MONOCLONIUS\ Styracosaurus'. Triceratopsl These names evoke such images of large, powerful, dare I even say sophisticated plant-eating dinosaurs. Their huge heads, bristling with sharp spikes and luxuriant bony frills, their solid, four-legged bodies, all suggest rhinoceros-like body plans run amok in the Cretaceous. Clearly these were animals to be reckoned with, not meek victims ready to bare their necks to the glistening teeth of a predator. Horned dinosaurs of the family Ceratopsidae are uniquely North American, as far as we know. They ranged from Mexico to Alaska but have not yet been found outside the bounds of our North American continent. Ceratopsids conveniently, and for the most part unambiguously, divide themselves into two groups or subfamilies, which we may designate as the Centrosaurinae, or short-frilled ceratopsids, and the Chasmosaurinae, or long-frilled ceratop-sids. As Triceratops is a chasmosaurine, we might say that the chasmo-saurines are slightly better known. The centrosaurines enjoyed their greatest diversity slightly earlier than the chasmosaurines and are primarily found in Alberta and Montana, whereas the chasmosaurines showed their greatest diversity slightly later in time and extend from Mexico to Alaska. If we treat the chasmosaurines before we consider the centrosaurines, there is no implication that the latter are more derived—the course of the evolutionary history of the ceratopsids presents a fork in the road, not a ladder of progress.
The first known and greatest of the "horn faces" was of course Triceratops itself. This mighty plant-eater is one of the all-time favorites among connoisseurs of Mesozoic saurians.1 It was also the beneficiary of some powerful public relations. "Three-horned face" is known as one of the last of all dinosaurs, and it was a fitting contemporary of that redoubtable predator and stalker of children's dreams, Tyrannosaurus rex (Plate I). Triceratops was also exceptionally abundant, or at least its remains were preserved with a high frequency. Barnum Brown estimated that he had seen "no less than five hundred fragmentary skulls and innumerable bones referable to this genus" while working in Montana between 1902 and 1909.2 His statement may have been slightly hyperbolic, but it remains true that, even with only about one-tenth that number of specimens in museums, this is still one of the most abundant dinosaurs that we know. Triceratops is of surpassing importance because it was the first horned dinosaur to be described on the basis of a complete skull. Prior to the description of Triceratops in 1889, it was not clear, despite nearly two decades of finding ceratopsid fossils, that there were great reptilian herbivores with horns on their faces. The concept of horned dinosaurs nucleated around Triceratops. Yet scales did not drop suddenly from the eyes of pioneering paleontologists. Triceratops, like many dinosaurs before and since, was born in controversy and error.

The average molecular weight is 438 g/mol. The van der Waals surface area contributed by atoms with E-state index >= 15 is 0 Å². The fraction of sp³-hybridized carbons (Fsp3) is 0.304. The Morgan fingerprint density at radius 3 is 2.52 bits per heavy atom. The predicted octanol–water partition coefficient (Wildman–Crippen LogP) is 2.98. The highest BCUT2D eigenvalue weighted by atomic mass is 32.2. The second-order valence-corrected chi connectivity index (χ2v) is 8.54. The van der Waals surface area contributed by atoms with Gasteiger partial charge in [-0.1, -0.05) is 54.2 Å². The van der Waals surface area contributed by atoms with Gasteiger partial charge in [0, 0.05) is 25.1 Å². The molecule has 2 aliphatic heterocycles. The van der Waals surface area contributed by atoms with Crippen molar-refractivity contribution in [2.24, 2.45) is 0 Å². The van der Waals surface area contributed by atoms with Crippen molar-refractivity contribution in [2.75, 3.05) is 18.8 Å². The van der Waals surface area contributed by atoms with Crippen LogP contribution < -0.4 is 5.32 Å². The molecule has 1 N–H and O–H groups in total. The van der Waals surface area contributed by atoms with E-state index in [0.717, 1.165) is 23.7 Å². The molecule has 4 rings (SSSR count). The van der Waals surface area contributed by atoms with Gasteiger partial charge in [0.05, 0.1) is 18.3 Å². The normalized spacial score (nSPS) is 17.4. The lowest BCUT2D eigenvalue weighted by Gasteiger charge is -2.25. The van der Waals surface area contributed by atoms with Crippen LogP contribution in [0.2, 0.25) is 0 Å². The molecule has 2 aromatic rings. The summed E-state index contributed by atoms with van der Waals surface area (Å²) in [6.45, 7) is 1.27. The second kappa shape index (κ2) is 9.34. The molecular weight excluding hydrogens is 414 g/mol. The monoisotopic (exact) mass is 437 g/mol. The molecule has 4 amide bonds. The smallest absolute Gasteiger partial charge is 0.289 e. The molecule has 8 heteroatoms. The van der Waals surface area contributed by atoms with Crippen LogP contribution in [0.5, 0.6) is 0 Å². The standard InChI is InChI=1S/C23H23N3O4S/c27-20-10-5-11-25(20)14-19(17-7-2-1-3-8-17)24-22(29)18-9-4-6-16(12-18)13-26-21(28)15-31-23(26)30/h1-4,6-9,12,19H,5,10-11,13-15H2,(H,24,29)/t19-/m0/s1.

The Chasmosaurinae are generally recognized by the prominence of the paired horns over the eyes combined with a modest horn over the nose, and by having a long frill with a long squamosal bone. The position of Triceratops within the Chasmosaurinae has been controversial until recently, as we will see, because its frill is much shorter relative to basal skull length than that of any other chasmosaurine. The solid frill of Triceratops is also a very unusual feature.
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